[1] Earlier and during my parent’s era, The Episcopal Church, historically the church of many of America’s “founding fathers”, also for some middle class (both aspiring and having arrived) black folk was “a destination church” (long before that term became popular to describe a religious community’s raison d’être to fill a particular cultural/societal or theological/liturgical niche).

[2] Septuagesima, Sexagesima, and Quinquagesima, derived from the Latin meaning “seventieth”, “sixtieth”, and “fiftieth”, respectively, were the names given to the Sundays coming seventy, sixty, and fifty days before Easter Day. Because of this, for most, esoteric knowledge, I recall handily winning an elementary school Spelling Bee when the final word was Quinquagesima!

[3] Søren Aabye Kierkegaard (1813-1855)

to bear or not to bear?

Lent. The Christian 40-day season of preparation for Easter. It’s chief character and call, penitential self-reflection and spiritual renewal. A primary image, wilderness.


Jesus, after his baptism, was thrust by the Spirit into the wilderness to be tempted by Satan[1] (or, interpreted existentially, to wrestle with his own inner tensions between sharing power with others or seeking it for himself, sacrificing himself for others or seeking to serve himself).

Following Jesus, Lent, then, is an annual opportunity to reenter the inner desert of one’s soul, where, in its stark barrenness, one may see again one’s self clearly so to emerge with a renewed sense of self and of life’s purpose.

Ash Wednesday, the first day of Lent, this year falls on March 1. However, I feel as though I’ve been in my personal Lenten season for quite a while. It’s been and continues to be a time of intense wrestling with myself in thought and feeling, intent and action…

Some of it in relation to externals. A big part being the current roiling temperament of support-and-resist-Trump people and parties[2] and what I perceive as the resultant sorrowful broken relationships among families and friends, associates and acquaintances and the seeming woeful incapacity of folk on all sides to speak with clarity, listen with charity, and reason fairly with those with whom they disagree and the dreadful rise in anti-Semitic, Islamophobic, and racist hate crimes and civil rights violations…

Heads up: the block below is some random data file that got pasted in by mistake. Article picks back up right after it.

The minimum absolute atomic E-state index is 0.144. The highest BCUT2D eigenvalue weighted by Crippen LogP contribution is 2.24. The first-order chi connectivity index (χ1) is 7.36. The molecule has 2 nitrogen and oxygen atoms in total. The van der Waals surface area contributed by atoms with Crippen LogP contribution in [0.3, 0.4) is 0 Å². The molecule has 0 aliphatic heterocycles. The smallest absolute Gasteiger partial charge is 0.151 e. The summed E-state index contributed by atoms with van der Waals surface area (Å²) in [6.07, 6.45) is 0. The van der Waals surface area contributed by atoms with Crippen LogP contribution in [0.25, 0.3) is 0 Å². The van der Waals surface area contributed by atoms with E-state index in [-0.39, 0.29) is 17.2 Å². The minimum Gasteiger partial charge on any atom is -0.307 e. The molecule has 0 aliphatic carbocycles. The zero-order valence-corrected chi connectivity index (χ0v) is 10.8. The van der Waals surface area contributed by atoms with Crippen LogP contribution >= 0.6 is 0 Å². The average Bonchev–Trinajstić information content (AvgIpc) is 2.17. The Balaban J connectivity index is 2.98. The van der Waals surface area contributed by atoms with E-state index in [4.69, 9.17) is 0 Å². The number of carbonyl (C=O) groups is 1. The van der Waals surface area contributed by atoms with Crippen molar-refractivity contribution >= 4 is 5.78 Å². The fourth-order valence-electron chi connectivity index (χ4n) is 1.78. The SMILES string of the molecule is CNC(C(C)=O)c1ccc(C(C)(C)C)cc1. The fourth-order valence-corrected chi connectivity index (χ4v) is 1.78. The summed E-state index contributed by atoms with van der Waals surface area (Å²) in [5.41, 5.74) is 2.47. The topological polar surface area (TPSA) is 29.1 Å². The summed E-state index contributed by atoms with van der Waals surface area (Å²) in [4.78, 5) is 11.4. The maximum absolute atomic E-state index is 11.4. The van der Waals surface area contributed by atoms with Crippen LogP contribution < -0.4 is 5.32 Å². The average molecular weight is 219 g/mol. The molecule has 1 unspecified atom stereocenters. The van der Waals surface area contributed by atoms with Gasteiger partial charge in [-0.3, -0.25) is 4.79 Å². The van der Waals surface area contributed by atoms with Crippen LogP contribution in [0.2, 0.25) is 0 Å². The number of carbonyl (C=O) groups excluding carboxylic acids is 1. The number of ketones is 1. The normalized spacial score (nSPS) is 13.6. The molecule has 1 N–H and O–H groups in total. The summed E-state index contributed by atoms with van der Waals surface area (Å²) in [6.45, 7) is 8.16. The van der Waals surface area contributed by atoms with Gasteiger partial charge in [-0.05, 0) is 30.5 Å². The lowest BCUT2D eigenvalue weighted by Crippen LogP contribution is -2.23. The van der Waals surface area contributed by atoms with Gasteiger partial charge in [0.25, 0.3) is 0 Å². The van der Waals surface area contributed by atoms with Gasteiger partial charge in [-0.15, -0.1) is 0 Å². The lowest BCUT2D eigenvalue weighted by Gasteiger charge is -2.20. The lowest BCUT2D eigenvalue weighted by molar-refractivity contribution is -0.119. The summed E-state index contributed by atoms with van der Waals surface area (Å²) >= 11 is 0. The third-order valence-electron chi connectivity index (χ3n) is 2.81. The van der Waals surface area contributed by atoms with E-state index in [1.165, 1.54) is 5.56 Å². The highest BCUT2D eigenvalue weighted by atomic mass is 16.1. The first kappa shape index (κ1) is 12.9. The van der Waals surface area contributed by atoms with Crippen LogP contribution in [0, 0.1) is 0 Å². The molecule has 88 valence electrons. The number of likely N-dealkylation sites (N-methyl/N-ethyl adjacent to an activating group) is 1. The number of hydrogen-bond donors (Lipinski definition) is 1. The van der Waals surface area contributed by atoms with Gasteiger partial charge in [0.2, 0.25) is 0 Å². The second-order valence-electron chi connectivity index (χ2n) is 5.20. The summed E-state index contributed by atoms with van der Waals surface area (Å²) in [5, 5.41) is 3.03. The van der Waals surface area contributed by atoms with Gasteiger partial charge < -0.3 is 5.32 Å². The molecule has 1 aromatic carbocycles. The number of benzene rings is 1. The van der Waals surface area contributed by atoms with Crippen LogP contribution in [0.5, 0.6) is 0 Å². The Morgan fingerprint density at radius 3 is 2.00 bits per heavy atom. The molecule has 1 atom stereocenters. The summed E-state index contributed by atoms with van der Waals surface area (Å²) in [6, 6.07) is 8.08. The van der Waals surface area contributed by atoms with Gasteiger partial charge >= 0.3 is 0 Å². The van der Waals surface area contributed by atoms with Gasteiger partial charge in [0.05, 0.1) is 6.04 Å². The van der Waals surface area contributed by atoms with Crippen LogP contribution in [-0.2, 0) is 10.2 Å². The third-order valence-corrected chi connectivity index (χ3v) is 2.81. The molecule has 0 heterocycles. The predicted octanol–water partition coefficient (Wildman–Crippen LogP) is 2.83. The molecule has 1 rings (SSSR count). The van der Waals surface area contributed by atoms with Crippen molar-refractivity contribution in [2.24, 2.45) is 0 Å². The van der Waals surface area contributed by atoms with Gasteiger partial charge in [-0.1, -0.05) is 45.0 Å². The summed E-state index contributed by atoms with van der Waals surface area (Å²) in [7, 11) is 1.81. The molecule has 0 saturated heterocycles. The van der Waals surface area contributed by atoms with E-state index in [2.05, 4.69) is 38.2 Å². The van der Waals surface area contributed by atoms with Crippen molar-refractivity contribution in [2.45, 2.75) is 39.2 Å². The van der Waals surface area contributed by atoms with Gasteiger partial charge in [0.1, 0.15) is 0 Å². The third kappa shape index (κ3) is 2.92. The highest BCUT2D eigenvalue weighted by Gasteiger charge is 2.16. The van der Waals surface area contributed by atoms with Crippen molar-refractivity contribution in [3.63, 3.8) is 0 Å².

Most of my wrestling, however, is with me…

Some years ago, at a weekend retreat focusing on team building and personal self-awareness, participants were invited to take part in a small-group activity, The Animal Game. The scenario: You are in a group of different animals gathering at a watering hole. You watch the other animals, their appearance, their manner. The task: Name and describe the animal you perceive each person to be.[3]

Of all the descriptions of me, I remember only one. It was spot-on in accuracy. A member of my group said, “Paul, you are a circus bear.” Surprised and uncertain as to the meaning, I could feel my eyebrows rise above my hairline. He continued, “You are bright and glib, attractive and entertaining, and inviting. People want to draw near to you, but they need to remember you have claws. If they get too close, you’ll swat them.”


How true. Then and now…

In public, I tend to wear a wide-eyed, brightly smiling countenance of accessibility and availability to others. This persona is true. For as long as I have strength, verily, breath, I am a Christian minister who has pledged his life and labor in the service to, for, and with others. Nevertheless, those who know me well have beheld my private self (veiled in the still powerful, in some measure, not so healthy elements of my familial formative years). The alway self-questioning Paul who wonders whether I am loved, respected, and valued as a person and who often enough worries that I am not (that I cannot be!), and who, therefore, is cautious of being too well known, for those drawing near will see and dislike who I fear (believe?) is the “real” unlovable, unrespectable, and unvalued me.

All this comes up for me, for recently I lashed out, “swatted” some friends for failing, as I viewed it, to give me the care I desired. In this instance, as oft is the case (because of which Pontheolla always advises me to wait and to think through what I’m feeling before I react, for almost always, I, intemperately, don’t pause and give loud air to my hurt!), my friends, given their über-busy lives with myriad stresses and strains, hadn’t had a chance to respond. In this and all other instances when this pattern prevails, I am thrown back on myself to ponder anew my faulty inner psycho-wiring, to reexamine my flawed internal emotional workings.

To bear or not to bear the bear within? My internal, eternal question. Suffice it to say, Lent, for me, is no annual 40-day interval, but rather a lifelong sojourn in the wilderness of my soul…

Lent is my life…

My life is Lent.


Illustration: Jesus Tempted in the Wilderness (Jésus tenté dans le désert) (1886-1894), James Tissot (1836-1902), Brooklyn Museum